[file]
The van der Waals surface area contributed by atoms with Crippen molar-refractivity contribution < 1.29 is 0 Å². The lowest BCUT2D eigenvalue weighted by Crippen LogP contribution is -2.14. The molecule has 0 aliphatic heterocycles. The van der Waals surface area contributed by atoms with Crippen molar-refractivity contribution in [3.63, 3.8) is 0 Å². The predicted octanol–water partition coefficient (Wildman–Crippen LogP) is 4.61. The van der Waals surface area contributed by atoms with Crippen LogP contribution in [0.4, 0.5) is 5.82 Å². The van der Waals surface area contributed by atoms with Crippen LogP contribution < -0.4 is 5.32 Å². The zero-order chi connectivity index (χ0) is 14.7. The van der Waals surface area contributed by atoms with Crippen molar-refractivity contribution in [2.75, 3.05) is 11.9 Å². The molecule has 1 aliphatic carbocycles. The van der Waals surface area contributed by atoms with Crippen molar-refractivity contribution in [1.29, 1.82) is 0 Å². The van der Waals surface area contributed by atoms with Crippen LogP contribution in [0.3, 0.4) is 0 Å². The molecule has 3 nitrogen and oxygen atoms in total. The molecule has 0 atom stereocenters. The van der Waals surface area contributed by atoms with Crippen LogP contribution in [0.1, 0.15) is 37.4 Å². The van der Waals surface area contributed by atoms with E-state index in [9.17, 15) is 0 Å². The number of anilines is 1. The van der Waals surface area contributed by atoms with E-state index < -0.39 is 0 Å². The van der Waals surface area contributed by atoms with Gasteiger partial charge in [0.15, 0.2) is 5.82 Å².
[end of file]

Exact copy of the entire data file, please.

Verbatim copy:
The van der Waals surface area contributed by atoms with Crippen molar-refractivity contribution < 1.29 is 0 Å². The lowest BCUT2D eigenvalue weighted by Crippen LogP contribution is -2.14. The molecule has 0 aliphatic heterocycles. The van der Waals surface area contributed by atoms with Crippen molar-refractivity contribution in [3.63, 3.8) is 0 Å². The predicted octanol–water partition coefficient (Wildman–Crippen LogP) is 4.61. The van der Waals surface area contributed by atoms with Crippen LogP contribution in [0.4, 0.5) is 5.82 Å². The van der Waals surface area contributed by atoms with Crippen LogP contribution < -0.4 is 5.32 Å². The zero-order chi connectivity index (χ0) is 14.7. The van der Waals surface area contributed by atoms with Crippen molar-refractivity contribution in [2.75, 3.05) is 11.9 Å². The molecule has 1 aliphatic carbocycles. The van der Waals surface area contributed by atoms with Crippen molar-refractivity contribution in [1.29, 1.82) is 0 Å². The van der Waals surface area contributed by atoms with Crippen LogP contribution in [0.3, 0.4) is 0 Å². The molecule has 3 nitrogen and oxygen atoms in total. The molecule has 0 atom stereocenters. The van der Waals surface area contributed by atoms with Crippen LogP contribution in [0.1, 0.15) is 37.4 Å². The van der Waals surface area contributed by atoms with E-state index in [9.17, 15) is 0 Å². The number of anilines is 1. The van der Waals surface area contributed by atoms with E-state index < -0.39 is 0 Å². The van der Waals surface area contributed by atoms with Gasteiger partial charge in [0.15, 0.2) is 5.82 Å².